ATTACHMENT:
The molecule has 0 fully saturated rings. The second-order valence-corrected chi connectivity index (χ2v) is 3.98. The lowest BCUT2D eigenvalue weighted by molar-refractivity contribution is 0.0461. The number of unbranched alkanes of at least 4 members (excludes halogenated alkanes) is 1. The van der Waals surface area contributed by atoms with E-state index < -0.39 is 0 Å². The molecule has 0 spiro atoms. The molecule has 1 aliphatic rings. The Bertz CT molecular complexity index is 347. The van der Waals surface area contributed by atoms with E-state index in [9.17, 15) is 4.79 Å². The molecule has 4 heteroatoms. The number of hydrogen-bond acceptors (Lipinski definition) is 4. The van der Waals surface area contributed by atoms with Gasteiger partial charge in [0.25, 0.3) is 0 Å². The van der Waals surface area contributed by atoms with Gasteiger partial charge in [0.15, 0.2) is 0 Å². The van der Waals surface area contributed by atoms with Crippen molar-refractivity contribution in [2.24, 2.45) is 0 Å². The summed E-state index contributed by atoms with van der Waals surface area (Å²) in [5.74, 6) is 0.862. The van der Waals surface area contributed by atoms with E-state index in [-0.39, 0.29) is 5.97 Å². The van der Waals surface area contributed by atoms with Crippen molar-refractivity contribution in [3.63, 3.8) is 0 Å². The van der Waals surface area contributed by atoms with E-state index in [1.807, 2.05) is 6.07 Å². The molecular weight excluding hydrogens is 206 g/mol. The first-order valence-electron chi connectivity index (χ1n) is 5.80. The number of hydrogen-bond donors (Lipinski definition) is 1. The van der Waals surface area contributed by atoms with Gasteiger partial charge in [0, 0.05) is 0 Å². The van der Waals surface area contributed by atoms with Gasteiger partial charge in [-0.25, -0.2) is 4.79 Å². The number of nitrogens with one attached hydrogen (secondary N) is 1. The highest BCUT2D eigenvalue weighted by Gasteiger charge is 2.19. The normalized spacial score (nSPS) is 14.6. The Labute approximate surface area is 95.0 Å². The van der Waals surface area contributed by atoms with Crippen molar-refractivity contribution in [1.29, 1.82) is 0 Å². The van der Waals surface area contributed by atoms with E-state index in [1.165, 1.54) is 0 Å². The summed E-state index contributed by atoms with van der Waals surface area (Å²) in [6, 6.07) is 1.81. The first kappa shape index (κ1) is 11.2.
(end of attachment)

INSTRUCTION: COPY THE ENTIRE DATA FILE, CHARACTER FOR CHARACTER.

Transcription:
The molecule has 0 fully saturated rings. The second-order valence-corrected chi connectivity index (χ2v) is 3.98. The lowest BCUT2D eigenvalue weighted by molar-refractivity contribution is 0.0461. The number of unbranched alkanes of at least 4 members (excludes halogenated alkanes) is 1. The van der Waals surface area contributed by atoms with E-state index < -0.39 is 0 Å². The molecule has 0 spiro atoms. The molecule has 1 aliphatic rings. The Bertz CT molecular complexity index is 347. The van der Waals surface area contributed by atoms with E-state index in [9.17, 15) is 4.79 Å². The molecule has 4 heteroatoms. The number of hydrogen-bond acceptors (Lipinski definition) is 4. The van der Waals surface area contributed by atoms with Gasteiger partial charge in [0.25, 0.3) is 0 Å². The van der Waals surface area contributed by atoms with Gasteiger partial charge in [0.15, 0.2) is 0 Å². The van der Waals surface area contributed by atoms with Crippen molar-refractivity contribution in [2.24, 2.45) is 0 Å². The summed E-state index contributed by atoms with van der Waals surface area (Å²) in [5.74, 6) is 0.862. The van der Waals surface area contributed by atoms with E-state index in [-0.39, 0.29) is 5.97 Å². The van der Waals surface area contributed by atoms with Crippen molar-refractivity contribution in [3.63, 3.8) is 0 Å². The van der Waals surface area contributed by atoms with E-state index in [1.807, 2.05) is 6.07 Å². The molecular weight excluding hydrogens is 206 g/mol. The first-order valence-electron chi connectivity index (χ1n) is 5.80. The number of hydrogen-bond donors (Lipinski definition) is 1. The van der Waals surface area contributed by atoms with Gasteiger partial charge in [0, 0.05) is 0 Å². The van der Waals surface area contributed by atoms with Gasteiger partial charge in [-0.25, -0.2) is 4.79 Å². The number of nitrogens with one attached hydrogen (secondary N) is 1. The highest BCUT2D eigenvalue weighted by Gasteiger charge is 2.19. The normalized spacial score (nSPS) is 14.6. The Labute approximate surface area is 95.0 Å². The van der Waals surface area contributed by atoms with Crippen molar-refractivity contribution in [1.29, 1.82) is 0 Å². The van der Waals surface area contributed by atoms with E-state index in [1.165, 1.54) is 0 Å². The summed E-state index contributed by atoms with van der Waals surface area (Å²) in [6, 6.07) is 1.81. The first kappa shape index (κ1) is 11.2.